or as a constant and regular resource. The longer you see a therapist,
the more comfortable you get and the more the therapist has the chance to know
and understand you. I use a sliding scale to set fees since I want people
to be able to afford seeing me on a regular and extended basis if they wish
to. There's nothing else like the reassurance you get when knowing
someone is going to be there and available to you over the long haul.
Just knowing you have someone to debrief with on a weekly basis can do wonders
for the rest of your week.
I enjoy being there for others and am deeply honored that people feel
comfortable enough with me to be honest about feelings and experiences
that haven't been expressed to anyone else. Sometimes all it takes
is to have someone there for you who can listen and then you'll feel supported
enough to find your own solutions. At other times it only takes a few
minor adjustments in behavior or thinking to make lasting changes in daily
life. I look forward to hearing from you.
To Set An Appointment: Phone me at (831) 425-4475 or email me
I have a Master's degree in
Transpersonal Counseling Psychology that I received in 1985 from John
F. Kennedy University in Orinda, California. I also have a Bachelor's
degree in Psychology from the University of California at Santa Cruz.
My license to practice psychotherapy is called an MFT license. These
letters stand for "licensed marriage and family therapist" which is
awarded by the state of California after many hours of experience, and
both oral and written exams. I keep this license current by taking the
required number of classes every year. Coaching with the Enneagram,
NLP, hypnotherapy and goal-setting were the most recent classes I've
taken. I also learned a special technique called, Psych-KTM which helps people change beliefs through muscle testing/kinesiology.
like to use the Enneagram because it helps to better understand personality
and tendencies. The Enneagram is a map of 9
different personality types and we all fall into one of these types whenever we
become stressed and overwhelmed. The personality types were developed in
childhood and helped us cope with life. As an adult, the personality type
can get in the way of developing new ways of dealing with problems in
life. You can also learn to understand the personalities of the
people in your life that you're having the most difficulties with. As a
result, you will have more compassion for them and will learn useful strategies
to resolve conflicts with these people.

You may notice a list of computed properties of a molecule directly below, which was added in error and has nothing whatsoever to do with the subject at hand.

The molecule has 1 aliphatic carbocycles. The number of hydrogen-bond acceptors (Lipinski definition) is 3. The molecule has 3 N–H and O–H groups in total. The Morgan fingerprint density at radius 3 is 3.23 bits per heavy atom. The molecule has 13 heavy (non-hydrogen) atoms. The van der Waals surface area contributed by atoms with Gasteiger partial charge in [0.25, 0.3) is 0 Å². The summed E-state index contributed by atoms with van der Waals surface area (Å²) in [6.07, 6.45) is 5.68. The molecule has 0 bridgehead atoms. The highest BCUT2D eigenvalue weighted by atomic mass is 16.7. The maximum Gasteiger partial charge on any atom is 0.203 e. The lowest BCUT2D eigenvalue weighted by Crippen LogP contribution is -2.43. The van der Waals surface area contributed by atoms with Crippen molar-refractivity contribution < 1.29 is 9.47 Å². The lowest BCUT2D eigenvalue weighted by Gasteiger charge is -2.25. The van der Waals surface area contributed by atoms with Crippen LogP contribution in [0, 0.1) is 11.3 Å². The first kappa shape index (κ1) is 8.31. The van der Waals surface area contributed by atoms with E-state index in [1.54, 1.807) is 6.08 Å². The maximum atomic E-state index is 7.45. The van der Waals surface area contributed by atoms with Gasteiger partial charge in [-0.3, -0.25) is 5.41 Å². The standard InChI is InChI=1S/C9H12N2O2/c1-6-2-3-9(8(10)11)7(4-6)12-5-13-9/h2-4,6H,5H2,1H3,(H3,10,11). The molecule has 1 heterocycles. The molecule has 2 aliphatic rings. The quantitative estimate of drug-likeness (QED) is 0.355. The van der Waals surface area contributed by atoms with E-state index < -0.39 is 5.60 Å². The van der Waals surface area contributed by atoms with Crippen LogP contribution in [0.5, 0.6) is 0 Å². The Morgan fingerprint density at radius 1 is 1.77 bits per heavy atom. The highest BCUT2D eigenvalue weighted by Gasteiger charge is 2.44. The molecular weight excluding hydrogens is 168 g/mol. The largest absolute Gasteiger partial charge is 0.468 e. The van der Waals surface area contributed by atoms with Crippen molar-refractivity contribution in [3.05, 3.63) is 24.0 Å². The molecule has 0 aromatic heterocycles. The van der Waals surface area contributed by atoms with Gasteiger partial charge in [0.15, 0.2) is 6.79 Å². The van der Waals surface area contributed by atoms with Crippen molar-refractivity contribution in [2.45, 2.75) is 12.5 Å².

I also like to use the Emotional Freedom Techniques (EFT). EFT can be easily taught so that a stressed mother can use it at home, on her own, as needed. This form of therapy is simple to use and very calming. It's something you can offer to children as well. Learn more about this technique here.
Before I had children, I worked in
a hospital and taught a class for patients with eating disorders. I
also worked in clinics and developed my own private practice around two
workshops. One was called, "Feeding Your Heart's Content", based on the
classes and books by Genene Roth.
The participants would learn how to eat from physical hunger as opposed
to emotional hunger. Another workshop I taught showed people how to use
Tarot cards as a personal self-help tool which was the topic for my
masters thesis. Angeles Arrien was my
mentor for this work. I created and designed these workshops myself and
the workbooks as well as cassettes to go along with them.
having children, I worked as a volunteer in my kid's schools. I helped
with fundraising and assisted teachers by running small groups teaching
math, reading, grammar, Israeli folkdance, art and English. As PTA
president, I have been in charge of overseeing a fundraising budget of
over $70K. I also run the PTA meetings. Another way that I have
volunteered is with Chabad by the Sea.
For a few years, I was an assistant to the director of the Imma &
Me (Mommy & Me) program where I helped the teachers in implementing
the curriculum. I counseled mothers about parenting & religious
choices/education as well as helping the preschool aged children
resolve conflicts. In addition, I assisted the rebbetzin in all her
outreach efforts. Connection to my religion as well as passing
tradition on to my children has been important to me.
If you'd like to see some Jewish resources that I've gathered for you, click here: Jewish
Allison Gilbert, LMFT Office in Soquel, Santa Cruz County or Video Conference 831-425-4475 firstname.lastname@example.org